The morning air’s temperature climbed with the rising Vietnamese sun.
With his rifle within hand’s reach, Sgt. Arnold Altaffer looked up from his letter home to scan the horizon. To the east, rice paddies dominated the landscape. To the south, the terrain turned rough.
Again, Altaffer paused his letter to scan.
An enemy patrol emerged from the rice paddy.
Paper and pen fell away as Altaffer grabbed his rifle, took aim and shot the enemy point man.
“Being the point man for the point platoon and the guy that had shot (the enemy soldier),” he said, “I was terrified they were going ask me to go in there after the rest of them.”
While setting up the outpost, Altaffer noticed “thousands of Ho Chi Mihn slipper tracks” on the road. He believed the rice paddy was an ambush, he said.
He only had a month in Vietnam under his belt, but his “ol’ country boy instincts” told him pursuit was a bad idea.
Ignoring Altaffer’s intuition, the company’s commander sent a patrol into the rice paddy, but he didn’t make Altaffer join them.
“They lasted about three or four minutes before they were all dead,” Altaffer said.
His commander responded by calling in air support. Helicopters flew in and rained fire on the hidden enemy.
“(The enemy) was running out of there,” he said, “and I was shooting at them, and they were shooting at me.”
After the firefight, the commander led a patrol into the rice paddy. Another quick battle ensued, but the patrol was overwhelmed.
“It was really odd,” he remembered. “(The enemy) came down and rifle butted the commander a few times, then cut the handset off the radio and left (the patrol) alive.”
It was February 1968, and the North Vietnamese Tet Offensive had begun.
Born in Gillette, Wyoming, Altaffer, 68, grew up with three brothers and a sister on a ranch northeast of Moorcroft.
After high school, he left the ranch to drive a hot oil truck in the oil fields.
“Undoubtedly, I was the youngest operator they ever had,” he boasted pushing his wire-rim glasses back onto the bridge of his nose. “It wasn’t something they would turn anybody loose with.”
Before he was drafted in July 1967, two of his older brothers joined the military. The oldest, Loren, joined the Army during the Korean War, but wasn’t deployed. And, the younger, Richard, made the Air Force his career.
While working in Linch, Wyoming, he received his draft notice.
“I was a ground pounder,” Altaffer said using the Army’s slang for infantrymen.
After basic training, he took leave to go home before deploying to Vietnam. And, at a New Year’s Eve dance in Hulett, Wyoming, he met his future bride, Penny.
On New Year’s Day, Altaffer boarded an airplane bound for Vietnam.
The Tet learning curve
“It was the best thing to happen to me over there,” he said from beneath a neatly trimmed, white mustache.
After watching his unit, complacent from months of mostly inactive road duty, get torn apart in the rice paddy, he was on high alert for the remainder of his tour.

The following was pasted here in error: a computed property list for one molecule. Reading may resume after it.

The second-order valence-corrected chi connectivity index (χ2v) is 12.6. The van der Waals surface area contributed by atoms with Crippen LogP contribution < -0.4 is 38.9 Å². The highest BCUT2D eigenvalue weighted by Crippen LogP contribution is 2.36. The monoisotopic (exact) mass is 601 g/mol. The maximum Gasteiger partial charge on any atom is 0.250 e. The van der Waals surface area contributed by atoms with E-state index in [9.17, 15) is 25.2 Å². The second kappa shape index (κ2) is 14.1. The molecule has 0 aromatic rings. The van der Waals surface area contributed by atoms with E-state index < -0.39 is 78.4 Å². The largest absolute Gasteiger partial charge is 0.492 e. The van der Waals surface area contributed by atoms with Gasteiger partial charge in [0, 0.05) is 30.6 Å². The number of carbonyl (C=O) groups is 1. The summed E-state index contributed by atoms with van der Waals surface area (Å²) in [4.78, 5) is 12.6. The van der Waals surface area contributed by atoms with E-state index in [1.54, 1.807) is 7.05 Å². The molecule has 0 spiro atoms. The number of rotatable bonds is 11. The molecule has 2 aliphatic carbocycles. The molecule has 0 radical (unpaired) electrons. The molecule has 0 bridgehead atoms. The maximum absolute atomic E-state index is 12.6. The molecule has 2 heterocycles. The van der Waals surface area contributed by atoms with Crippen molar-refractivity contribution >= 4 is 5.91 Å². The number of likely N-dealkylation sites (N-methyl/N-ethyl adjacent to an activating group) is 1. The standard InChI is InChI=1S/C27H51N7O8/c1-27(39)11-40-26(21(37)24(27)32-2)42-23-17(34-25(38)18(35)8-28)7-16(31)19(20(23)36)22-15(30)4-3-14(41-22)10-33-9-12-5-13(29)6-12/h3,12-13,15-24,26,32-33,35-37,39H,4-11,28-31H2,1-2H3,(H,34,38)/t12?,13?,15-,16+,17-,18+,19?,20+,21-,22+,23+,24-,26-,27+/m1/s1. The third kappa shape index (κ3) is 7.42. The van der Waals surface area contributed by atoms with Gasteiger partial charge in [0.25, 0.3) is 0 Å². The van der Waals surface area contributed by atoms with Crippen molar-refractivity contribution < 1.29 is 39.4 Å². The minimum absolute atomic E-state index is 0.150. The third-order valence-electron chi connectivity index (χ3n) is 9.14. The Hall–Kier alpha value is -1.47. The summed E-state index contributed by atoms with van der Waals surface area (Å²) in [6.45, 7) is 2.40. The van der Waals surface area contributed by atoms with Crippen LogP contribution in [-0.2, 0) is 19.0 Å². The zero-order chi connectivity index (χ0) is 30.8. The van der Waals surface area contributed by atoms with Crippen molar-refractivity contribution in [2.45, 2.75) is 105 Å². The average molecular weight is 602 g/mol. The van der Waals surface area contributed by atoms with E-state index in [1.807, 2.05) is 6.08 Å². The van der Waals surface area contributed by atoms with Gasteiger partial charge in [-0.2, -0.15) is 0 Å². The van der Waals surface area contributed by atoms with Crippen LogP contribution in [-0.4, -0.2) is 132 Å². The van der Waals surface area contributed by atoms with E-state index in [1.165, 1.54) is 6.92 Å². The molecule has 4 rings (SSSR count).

“The learning curve was pretty steep when the Tet opened,” he said.
His superiors were quick to recognize his leadership qualities, and it wasn’t long before he was appointed a squad leader in Alpha Company of the 1st Infantry Division’s 2nd Battalion, 16th Regiment.
“Unless we were in a firefight,” he said, “I didn’t run around shouting orders. I just said, ‘Hey, this needs to be done.’”
Despite his position of command, he continued to spearhead his squad’s patrol formations.
“I walked point for like nine months,” he said. “I was reluctant to give it over when I got short.”
Looking for Charles
Spring brought with it Rodney Stevens, a replacement radio operator for Altaffer’s unit.
“I carried the radio for ol’ Arnie,” Stevens said with a drawl. “He was a farm boy, or ranch boy, whatever y’all call ‘em up there. And, I was a farm boy. We got on just great.”
Stevens remembered Altaffer as a capable outdoorsmen, astute leader and unrepentant funny man.
“He always had a joke,” he said.
At one point, the squad was flown in to reinforce another unit. Altaffer’s helicopter landed first to clear the landing zone for the rest of the reinforcements, but none came. Stevens said Altaffer checked the map and realized the pilot left them at the wrong location. After radioing command, they were told to hike to the rendezvous.
The territory was unknown, and everyone was on their toes. Eventually, they approached a village, and Altaffer decided to go through it rather than around, Stevens said.
“Arnie told us to keep walking and smiling,” he added. “We came up to this one hut, and Arnie knocked on the door. When mama san answered, he asked if Charles was home.
“I said, ‘Arnie what are you doing?’ But he just laughed, and told me to keep smiling.”
At another hut, Altaffer attempted to sell the inhabitants a vacuum cleaner, Stevens recalled. They made it through the village without incident and hooked up with their unit late, but none the worse for wear.
As Altaffer’s tour got “short,” his superiors offered him a promotion to tell them he would consider reenlisting. He turned it down. They emphasized he need only say he would consider it.
“I told them, ‘I haven’t ever lied to you, and I won’t start now,’” he said.
Looking back, he said he probably should’ve lied and taken the money.
Nearly a year to the day, Altaffer returned home on New Year’s Eve. His family threw a little party, and he considered his future. In letters, his soon-to-be wife and another friend encouraged him to attend the University of Wyoming.
“If it wasn’t for the G.I. Bill, I might not have gone,” he said.
He graduated with a bachelor’s degree in finance, and went to work for Farm Credit Services as an appraiser.
Penny became Mrs. Altaffer, and together they had two children.
The war still wakes Altaffer up in the middle of the night at times, but he refuses to let it control his life.
“I have never tried to hide behind the war,” he explained. “When I got home, I realized you just have to get up and get out there.”